The noble and learned Lord, Lord Oliver, also mentioned damages. The committee, when it turned to damages, regarded the Local Government Act 1988 as providing an appropriate precedent. Section 18 of that Act limits damages for breach of statutory rules on tendering to expenditure reasonably incurred for the purpose of submitting tenders. The committee also concluded that making procuring authorities subject to a duty to tenderers to observe the Community rules and be liable in damages for breach of those rules was acceptable. It said that this need not prejudice the legal position in other contexts.

Originally, the Commission wanted damages to be available for the cost of unnecessary studies, foregone profits or lost opportunities. Such a provision appeared to us unacceptable, and the report stated it as the general view of the committee that it could lead to speculative and wasteful litigation. The amended proposal simply says that damages should be available to the injured undertaking. We believe that the measure of damages should be left to individual member states, and will look to clarify the text in this respect.

The Government share the committee's apparent concern that the drafting of the Commission's proposals is inconsistent with the requirement in Article 189 of the treaty that the directive shall leave to the national authorities the choice of form and methods for its implementation. We understand that Article 1of the amended proposal is intended to say that the member states can choose between making available administrative or (and not "and") judicial remedies. The committee has concluded that in the United Kingdom the tenderer should seek his remedy from the courts. The Government will give full weight to that conclusion in considering how any adopted directive is implemented.

On fines, the committee did not see difficulty in having penalty payments if a contracting authority fails to comply with an order by a court to remove discriminatory specifications. The Government agree, on the basis that this is a normal sanction in the UK if bodies which are not part of the Crown do not obey orders of a court.

On the wider question of whether fines should be available for breach of Community rules, the committee concluded that such a provision as an alternative to damages would be inappropriate. The Government agree, while noting that UK suppliers would in many cases not find the availability of fines an effecive sanction against purchasing authorities in other member states which are part of government themselves.

The noble and learned Lord, Lord Oliver, mentioned audits. The Government share the committee's view that audit, or the threat of audit, could supplement but not replace the monitoring by disappointed tenderers that is central to the Commission's proposal. We believe that various forms of audit should be considered as ways of improving suppliers' confidence, deterring or detecting contracting authorities who persistently break the rules or as an alternative way of providing the transparency that the procurement rules seek to ensure. Although public purchasers elsewhere in the Community may not yet be as familiar with audit or quality assurance certification as our government departments are rapidly becoming, such techniques may be more familiar in the sectors at present excluded from the procurement directives. This point is therefore particularly relevant in that context. In fact, we understand that the Commission will consider audit as a possible part of the proposals it intends to make later this year for ensuring compliance with whatever measures are adopted on procurement in those sectors.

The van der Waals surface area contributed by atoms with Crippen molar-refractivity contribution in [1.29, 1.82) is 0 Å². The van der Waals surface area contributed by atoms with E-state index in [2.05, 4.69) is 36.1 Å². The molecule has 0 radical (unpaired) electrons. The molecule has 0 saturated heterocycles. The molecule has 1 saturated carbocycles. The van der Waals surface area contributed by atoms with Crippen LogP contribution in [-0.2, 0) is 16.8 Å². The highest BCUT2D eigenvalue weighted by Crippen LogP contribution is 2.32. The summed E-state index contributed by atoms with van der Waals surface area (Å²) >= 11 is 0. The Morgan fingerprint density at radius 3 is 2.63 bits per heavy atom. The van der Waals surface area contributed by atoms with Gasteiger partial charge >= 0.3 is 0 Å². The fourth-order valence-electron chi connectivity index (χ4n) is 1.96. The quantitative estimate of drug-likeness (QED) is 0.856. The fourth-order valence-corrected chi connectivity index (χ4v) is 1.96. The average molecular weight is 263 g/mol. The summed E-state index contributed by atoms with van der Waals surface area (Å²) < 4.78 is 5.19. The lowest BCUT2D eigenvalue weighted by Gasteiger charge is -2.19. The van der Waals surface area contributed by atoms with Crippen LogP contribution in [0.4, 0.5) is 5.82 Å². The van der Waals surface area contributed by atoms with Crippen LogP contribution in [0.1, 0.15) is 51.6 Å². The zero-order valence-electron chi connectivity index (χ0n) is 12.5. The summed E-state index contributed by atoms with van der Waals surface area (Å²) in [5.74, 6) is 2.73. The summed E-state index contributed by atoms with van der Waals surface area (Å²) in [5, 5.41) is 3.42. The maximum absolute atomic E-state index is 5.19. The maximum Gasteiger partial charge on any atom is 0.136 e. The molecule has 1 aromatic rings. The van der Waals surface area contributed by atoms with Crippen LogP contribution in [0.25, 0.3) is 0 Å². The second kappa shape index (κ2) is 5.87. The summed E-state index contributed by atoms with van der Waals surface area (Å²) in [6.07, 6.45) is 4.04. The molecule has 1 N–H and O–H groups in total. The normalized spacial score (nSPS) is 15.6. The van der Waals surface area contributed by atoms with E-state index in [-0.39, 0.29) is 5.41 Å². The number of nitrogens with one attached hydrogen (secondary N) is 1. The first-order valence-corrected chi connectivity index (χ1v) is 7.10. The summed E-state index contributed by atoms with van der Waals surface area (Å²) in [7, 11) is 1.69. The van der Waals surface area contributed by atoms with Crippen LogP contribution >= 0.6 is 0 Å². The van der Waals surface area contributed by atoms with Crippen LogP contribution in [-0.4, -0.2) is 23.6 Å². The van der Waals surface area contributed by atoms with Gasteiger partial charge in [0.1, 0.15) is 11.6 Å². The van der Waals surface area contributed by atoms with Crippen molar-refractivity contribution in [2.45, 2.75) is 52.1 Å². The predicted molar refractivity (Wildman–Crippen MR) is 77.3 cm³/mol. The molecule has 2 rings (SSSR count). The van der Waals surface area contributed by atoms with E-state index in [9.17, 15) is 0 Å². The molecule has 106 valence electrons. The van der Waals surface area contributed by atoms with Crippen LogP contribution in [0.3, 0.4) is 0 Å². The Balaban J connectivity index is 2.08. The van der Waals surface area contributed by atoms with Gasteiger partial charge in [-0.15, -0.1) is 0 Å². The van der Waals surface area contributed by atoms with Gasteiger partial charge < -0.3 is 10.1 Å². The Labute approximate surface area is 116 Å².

The noble Lord, Lord Williams of Elvel, made some perceptive comments about how purchasing is actually conducted. As he rightly said, many purchasers make use of qualified lists. Under the existing directive, purchasers need also to consider suppliers who ask to be invited to participate. I agree that more can be done to let new suppliers compete, and the Commission has included in its proposals for the excluded sectors a facility to ensure that it is possible for new firms to apply to go through the process of qualification.

This debate has been very useful and has enabled us to examine in some depth the proposal made by the Commission. The report of your Lordships' Select Committee has proved an excellent foundation for the report and we are all indebted to that committee. It has become clear that, even as amended by the Commission, the proposal causes us major difficulties. We have tended, quite naturally, to focus on those. However, it would be wrong to miss the common purpose which we share with the Commission and, I believe, with all our partners in the Community to ensure that there is better compliance with the procurement directives. I have every confidence that ways can be found to develop an instrument which could cut across the difficulties but still give us better compliance. Therefore, once again I thank the noble and learned Lord, Lord Oliver, for introducing this debate.

Lord Oliver of Aylmerton

My Lords, I shall not take up your Lordships' time with a summation. I desire to say only three things. First, I certainly do not take any offence that the Government do not share the view which I expressed, perhaps unwisely, that the amended draft does not entitle the Commission to intervene in domestic proceedings without leave. Of course, I pointed out that the revised article is expressed in what I described as somewhat Delphic terms and I should not quarrel with the proposition that it ought to be clarified.

Secondly, I am sure that the committee will be grateful for the assurance that the Government share its view of the undesirability of according to the Commission a power of direct intervention. Thirdly, I hope that what has been said will operate as an assurance to the noble Lord, Lord Williams of Elvel, that the delay in debating this matter was not due simply to the legal composition of the sub-committee and was not merely an example of the law's delay. It only remains for me to thank noble Lords who have taken part in what has been a very useful and constructive debate. I commend the Motion to the House.

On Question, Motion agreed to.